Our next door neighbor’s house sold today. She lived in that house for almost 40 years. Now in her 80s, without any kids or family, she needed the money to pay for her care. For almost a year she had 24/7 caregivers in her home as her health deteriorated. She was still smart as a whip but unable to tend to her daily needs. She told me that the caregivers became too expensive. She could pay for them for another year or so but then what? She needed the money from the home sale to last her a lifetime – literally the rest of her life.
So many emotions from that conversation. Sadness and a sense of loss. She began to cry when she told me. She didn’t want to leave. It was her home and she wanted to stay in it. It made me think about the passage of time. She was in her early 40s when she moved in, and one year became two became four became eight…How many steps between our lives now and then?
It made me think about family. She jokingly said she was waiting for a rich granddaughter to emerge from the shadows. Aren’t we all? I think about the legacy of descendants – the good, the bad. I wonder what her relationships were like, who she loved, what she thought about children. I thought of our own parents – getting closer to that age. They still have a decade or two but soon this will be their fate. And then what do we do? How do we do what we need to do with the distance between us?
I think about the neighborhood as it was 40 years ago. We have neighbors who have lived here for half a century (or close to it) and they were the young parents (or singletons) with little ones (or not) who got to know one another, helped each other out, socialized, gossiped. And then time passes and new people move in, and neighborhoods are continuously decorated with the tapestry of these lives – one on top of the other, on top of the other. Life is a wheel, my grandmother used to say.
It feels like the end of an era. We spoke with our neighbor when we came to view the house years ago, before putting in an offer. She said it was a nice neighborhood, a quiet one. When we first moved in and I was pregnant, about to burst, she helped me prune some rose bushes and move them into a planter. That planter still stands at the edge of our driveway, roses blooming each season. She noticed one of our trees dying and alerted us to it before it could fall and cause damage. She would always tell us that our children sounded happy, that she loved to hear their joy while they played. We purchased basic essentials for her during the pandemic. I walked over Thanksgiving dinner. I answered her call and went to check on her when her health problems began in earnest – when she started to have trouble with her balance. She came to the door naked from the waist down because she had wet herself. It felt like the beginning of the end.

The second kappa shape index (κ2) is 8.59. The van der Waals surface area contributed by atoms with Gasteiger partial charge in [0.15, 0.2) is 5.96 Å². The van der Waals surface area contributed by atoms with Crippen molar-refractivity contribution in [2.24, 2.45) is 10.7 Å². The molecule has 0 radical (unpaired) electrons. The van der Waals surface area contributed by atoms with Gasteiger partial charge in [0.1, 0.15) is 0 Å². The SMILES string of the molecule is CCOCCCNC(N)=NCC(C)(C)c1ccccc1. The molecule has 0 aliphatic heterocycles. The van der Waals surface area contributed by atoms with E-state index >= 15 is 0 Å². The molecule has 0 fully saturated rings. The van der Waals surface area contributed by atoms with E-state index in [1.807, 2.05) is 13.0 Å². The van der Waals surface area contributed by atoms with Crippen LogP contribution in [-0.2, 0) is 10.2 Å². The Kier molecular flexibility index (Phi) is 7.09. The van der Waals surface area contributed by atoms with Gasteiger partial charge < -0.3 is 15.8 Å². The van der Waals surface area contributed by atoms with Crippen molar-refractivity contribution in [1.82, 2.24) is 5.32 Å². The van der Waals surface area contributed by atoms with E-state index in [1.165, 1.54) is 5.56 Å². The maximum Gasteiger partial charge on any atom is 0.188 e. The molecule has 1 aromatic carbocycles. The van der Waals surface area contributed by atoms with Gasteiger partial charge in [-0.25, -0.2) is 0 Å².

I’m going to miss her. I don’t know who the new neighbors will be – whether they will be a family, an elderly person, a developer who will raze the home and put up something modern, white and all angles. Change makes me nervous, but change is also the way of the world. One day, we will move. Maybe it will be in a few years, or maybe we’ll be in our 80s as well. Life is a wheel and it never stops turning.